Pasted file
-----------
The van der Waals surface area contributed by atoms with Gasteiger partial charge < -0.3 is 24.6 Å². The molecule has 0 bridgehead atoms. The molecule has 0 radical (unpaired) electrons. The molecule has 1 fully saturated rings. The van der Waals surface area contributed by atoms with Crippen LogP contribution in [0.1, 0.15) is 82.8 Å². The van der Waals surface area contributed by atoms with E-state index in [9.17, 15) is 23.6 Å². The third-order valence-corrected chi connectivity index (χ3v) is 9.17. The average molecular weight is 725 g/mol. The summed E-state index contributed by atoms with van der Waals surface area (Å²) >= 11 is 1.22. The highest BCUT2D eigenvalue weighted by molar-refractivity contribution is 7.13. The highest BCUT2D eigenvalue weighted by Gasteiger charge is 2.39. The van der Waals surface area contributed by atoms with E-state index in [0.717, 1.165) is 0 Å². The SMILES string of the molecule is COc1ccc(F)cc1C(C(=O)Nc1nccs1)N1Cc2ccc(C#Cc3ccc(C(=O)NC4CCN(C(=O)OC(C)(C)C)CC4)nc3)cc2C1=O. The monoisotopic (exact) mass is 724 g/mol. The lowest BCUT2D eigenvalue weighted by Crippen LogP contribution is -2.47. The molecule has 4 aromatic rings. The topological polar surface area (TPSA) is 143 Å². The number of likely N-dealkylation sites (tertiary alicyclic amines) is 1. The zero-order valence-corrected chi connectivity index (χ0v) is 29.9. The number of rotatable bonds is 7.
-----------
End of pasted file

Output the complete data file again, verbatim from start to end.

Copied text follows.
The van der Waals surface area contributed by atoms with Gasteiger partial charge < -0.3 is 24.6 Å². The molecule has 0 bridgehead atoms. The molecule has 0 radical (unpaired) electrons. The molecule has 1 fully saturated rings. The van der Waals surface area contributed by atoms with Crippen LogP contribution in [0.1, 0.15) is 82.8 Å². The van der Waals surface area contributed by atoms with E-state index in [9.17, 15) is 23.6 Å². The third-order valence-corrected chi connectivity index (χ3v) is 9.17. The average molecular weight is 725 g/mol. The summed E-state index contributed by atoms with van der Waals surface area (Å²) >= 11 is 1.22. The highest BCUT2D eigenvalue weighted by molar-refractivity contribution is 7.13. The highest BCUT2D eigenvalue weighted by Gasteiger charge is 2.39. The van der Waals surface area contributed by atoms with E-state index in [0.717, 1.165) is 0 Å². The SMILES string of the molecule is COc1ccc(F)cc1C(C(=O)Nc1nccs1)N1Cc2ccc(C#Cc3ccc(C(=O)NC4CCN(C(=O)OC(C)(C)C)CC4)nc3)cc2C1=O. The monoisotopic (exact) mass is 724 g/mol. The lowest BCUT2D eigenvalue weighted by Crippen LogP contribution is -2.47. The molecule has 4 aromatic rings. The topological polar surface area (TPSA) is 143 Å². The number of likely N-dealkylation sites (tertiary alicyclic amines) is 1. The zero-order valence-corrected chi connectivity index (χ0v) is 29.9. The number of rotatable bonds is 7.